Keywords accessory ascending cervical artery transverse cervical artery costocervical trunk scalenus anterior muscle subclavian artery
Amo Type Article
Published Date 2000-12
Publication Title Acta Medica Okayama
Volume volume54
Issue issue6
Publisher Okayama University Medical School
Start Page 243
End Page 252
ISSN 0386-300X
NCID AA00508441
Content Type Journal Article
language 英語
File Version publisher
Refereed True
PubMed ID 11132917
Web of Science KeyUT 000166042900002
JaLCDOI 10.18926/AMO/32301
FullText URL fulltext.pdf
Author Endo, Ryutaro| Murakami, Shinichiro| Masuda, Yu| Taguchi, Takehito| Ohtsuka, Aiji| Nishizaki, Kazunori| Murakami, Takuro|
Abstract <p>The present study showed that many neurons in the adult rat brain possessed a perineuronal sulfated proteoglycan surface coat which reacted to cationic iron colloid and aldehyde fuchsin. This surface coat was stained supravitally with Ehrlich's methylene blue and doubly stained with Ehrlich's methylene blue and aldehyde fuchsin. The surface coat was also stained with Gomori's ammoniacal silver and doubly stained with Gomori's ammoniacal silver and cationic iron colloid. The surface coat was usually expressed together with a nerve cell surface glycoprotein net detectable with lectin Wisteria floribunda agglutinin. These findings indicate that the perineuronal proteoglycan surface coat is identical to Cajal's superficial reticulum and contains some collagenous elements. It was further demonstrated that collagenase digestion erased Gomori's ammoniacal silver impregnation within the perineuronal proteoglycan surface coat.</p>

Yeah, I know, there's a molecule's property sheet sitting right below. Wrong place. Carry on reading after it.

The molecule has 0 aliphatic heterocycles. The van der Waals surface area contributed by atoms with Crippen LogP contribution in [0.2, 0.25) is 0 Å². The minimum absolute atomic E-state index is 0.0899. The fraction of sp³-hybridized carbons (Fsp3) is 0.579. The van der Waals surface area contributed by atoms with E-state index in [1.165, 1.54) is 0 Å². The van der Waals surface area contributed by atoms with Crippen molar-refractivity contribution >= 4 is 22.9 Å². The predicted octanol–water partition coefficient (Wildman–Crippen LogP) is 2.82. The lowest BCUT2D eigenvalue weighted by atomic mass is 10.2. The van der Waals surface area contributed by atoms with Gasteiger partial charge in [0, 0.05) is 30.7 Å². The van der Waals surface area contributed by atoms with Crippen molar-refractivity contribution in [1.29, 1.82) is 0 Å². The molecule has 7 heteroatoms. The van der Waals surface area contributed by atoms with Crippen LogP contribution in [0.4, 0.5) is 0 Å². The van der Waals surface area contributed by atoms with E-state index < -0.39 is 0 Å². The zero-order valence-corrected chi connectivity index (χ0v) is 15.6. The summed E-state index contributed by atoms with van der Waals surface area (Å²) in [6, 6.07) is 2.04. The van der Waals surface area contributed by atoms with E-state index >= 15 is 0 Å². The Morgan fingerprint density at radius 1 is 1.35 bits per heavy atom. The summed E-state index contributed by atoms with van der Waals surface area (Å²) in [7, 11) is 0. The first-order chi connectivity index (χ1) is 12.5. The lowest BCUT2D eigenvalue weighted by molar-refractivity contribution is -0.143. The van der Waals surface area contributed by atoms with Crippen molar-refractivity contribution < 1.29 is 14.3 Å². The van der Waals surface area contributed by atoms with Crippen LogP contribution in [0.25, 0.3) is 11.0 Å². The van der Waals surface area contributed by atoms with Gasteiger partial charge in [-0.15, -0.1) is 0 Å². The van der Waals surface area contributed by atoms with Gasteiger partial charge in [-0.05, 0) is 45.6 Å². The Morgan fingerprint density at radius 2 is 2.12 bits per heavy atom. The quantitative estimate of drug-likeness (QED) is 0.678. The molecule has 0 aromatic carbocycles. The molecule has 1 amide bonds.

Keywords brain extracellular matrix perineuronal proteoglycans cell surface glycoproteins
Amo Type Article
Published Date 2000-06
Publication Title Acta Medica Okayama
Volume volume54
Issue issue3
Publisher Okayama University Medical School
Start Page 111
End Page 118
ISSN 0386-300X
NCID AA00508441
Content Type Journal Article
language 英語
File Version publisher
Refereed True
PubMed ID 10925735
Web of Science KeyUT 000087965700003
JaLCDOI 10.18926/AMO/32837
FullText URL fulltext.pdf
Author Murakami, Shinichiro| Horiuchi, Kanji| Yamamoto, Chugo| Ohtsuka, Aiji| Murakami, Takuro|
Abstract <p>A rare anomaly of the scalenus muscles is described. In this case, the right scalenus anterior muscle was absent. As a substitute for this muscle, some aberrant muscle slips arose from the lower vertebrae and descended in front of the ventral rami of the lower cervical nerves. These aberrant slips then ran between the ventral rami of the the eighth cervical and first thoracic nerves, and were fused with the right scalenus medius muscle. Thus, the subclavian artery and vein ran in front of the aberrant slips, together with the ventral ramus of the first thoracic nerve. The aberrant muscle slips issued 2 accessory bundles. One bundle ran between the ventral rami of the fourth and fifth cervical nerves and was fused with the scalenus medius muscle; the other bundle ran between the ventral rami of the fifth and sixth cervical nerves and was fused with the scalenus medius muscle.</p>
Keywords scalenus anterior muscle scalenus medius muscle ventral rami of the lower cervical nerves ventral ramus of the first thoracic nerve subclavian artery and vein
Amo Type Article
Published Date 2003-06
Publication Title Acta Medica Okayama
Volume volume57
Issue issue3
Publisher Okayama University Medical School
Start Page 159
End Page 161
ISSN 0386-300X
NCID AA00508441
Content Type Journal Article
language 英語
File Version publisher
Refereed True
PubMed ID 12908014
Web of Science KeyUT 000183816500008
JaLCDOI 10.18926/AMO/32855
FullText URL fulltext.pdf
Author Shimamura, Yasunori| Nishida, Keiichiro| Imatani, Junya| Noda, Tomoyuki| Hashizume, Hiroyuki| Ohtsuka, Aiji| Ozaki, Toshifumi|